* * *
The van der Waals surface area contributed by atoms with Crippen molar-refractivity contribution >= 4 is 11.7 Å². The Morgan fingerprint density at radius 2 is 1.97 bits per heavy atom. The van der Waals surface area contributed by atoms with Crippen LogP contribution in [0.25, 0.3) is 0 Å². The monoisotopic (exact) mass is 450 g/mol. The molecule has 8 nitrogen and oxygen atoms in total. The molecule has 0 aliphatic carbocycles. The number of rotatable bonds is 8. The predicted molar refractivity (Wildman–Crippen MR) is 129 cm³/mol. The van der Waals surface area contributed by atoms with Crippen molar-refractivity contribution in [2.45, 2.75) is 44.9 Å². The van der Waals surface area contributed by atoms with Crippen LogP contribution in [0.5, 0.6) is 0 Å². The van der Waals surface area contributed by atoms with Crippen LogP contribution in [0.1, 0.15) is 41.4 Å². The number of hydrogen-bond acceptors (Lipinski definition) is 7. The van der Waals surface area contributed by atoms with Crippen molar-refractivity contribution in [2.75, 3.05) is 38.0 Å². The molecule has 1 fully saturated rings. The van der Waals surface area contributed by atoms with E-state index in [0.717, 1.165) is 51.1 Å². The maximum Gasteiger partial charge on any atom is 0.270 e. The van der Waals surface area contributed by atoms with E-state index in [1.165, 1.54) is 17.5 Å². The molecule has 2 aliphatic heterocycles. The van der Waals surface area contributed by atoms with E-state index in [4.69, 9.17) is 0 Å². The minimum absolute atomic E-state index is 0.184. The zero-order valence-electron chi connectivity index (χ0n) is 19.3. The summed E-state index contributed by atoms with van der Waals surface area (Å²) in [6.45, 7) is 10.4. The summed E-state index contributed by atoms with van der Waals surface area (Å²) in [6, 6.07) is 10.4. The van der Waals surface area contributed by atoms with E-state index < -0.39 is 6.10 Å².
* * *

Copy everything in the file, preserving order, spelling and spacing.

The van der Waals surface area contributed by atoms with Crippen molar-refractivity contribution >= 4 is 11.7 Å². The Morgan fingerprint density at radius 2 is 1.97 bits per heavy atom. The van der Waals surface area contributed by atoms with Crippen LogP contribution in [0.25, 0.3) is 0 Å². The monoisotopic (exact) mass is 450 g/mol. The molecule has 8 nitrogen and oxygen atoms in total. The molecule has 0 aliphatic carbocycles. The number of rotatable bonds is 8. The predicted molar refractivity (Wildman–Crippen MR) is 129 cm³/mol. The van der Waals surface area contributed by atoms with Crippen molar-refractivity contribution in [2.45, 2.75) is 44.9 Å². The van der Waals surface area contributed by atoms with Crippen LogP contribution in [0.5, 0.6) is 0 Å². The van der Waals surface area contributed by atoms with Crippen LogP contribution in [0.1, 0.15) is 41.4 Å². The number of hydrogen-bond acceptors (Lipinski definition) is 7. The van der Waals surface area contributed by atoms with Crippen molar-refractivity contribution in [2.75, 3.05) is 38.0 Å². The molecule has 1 fully saturated rings. The van der Waals surface area contributed by atoms with E-state index in [0.717, 1.165) is 51.1 Å². The maximum Gasteiger partial charge on any atom is 0.270 e. The van der Waals surface area contributed by atoms with E-state index in [1.165, 1.54) is 17.5 Å². The molecule has 2 aliphatic heterocycles. The van der Waals surface area contributed by atoms with E-state index in [4.69, 9.17) is 0 Å². The minimum absolute atomic E-state index is 0.184. The zero-order valence-electron chi connectivity index (χ0n) is 19.3. The summed E-state index contributed by atoms with van der Waals surface area (Å²) in [6.45, 7) is 10.4. The summed E-state index contributed by atoms with van der Waals surface area (Å²) in [6, 6.07) is 10.4. The van der Waals surface area contributed by atoms with E-state index < -0.39 is 6.10 Å².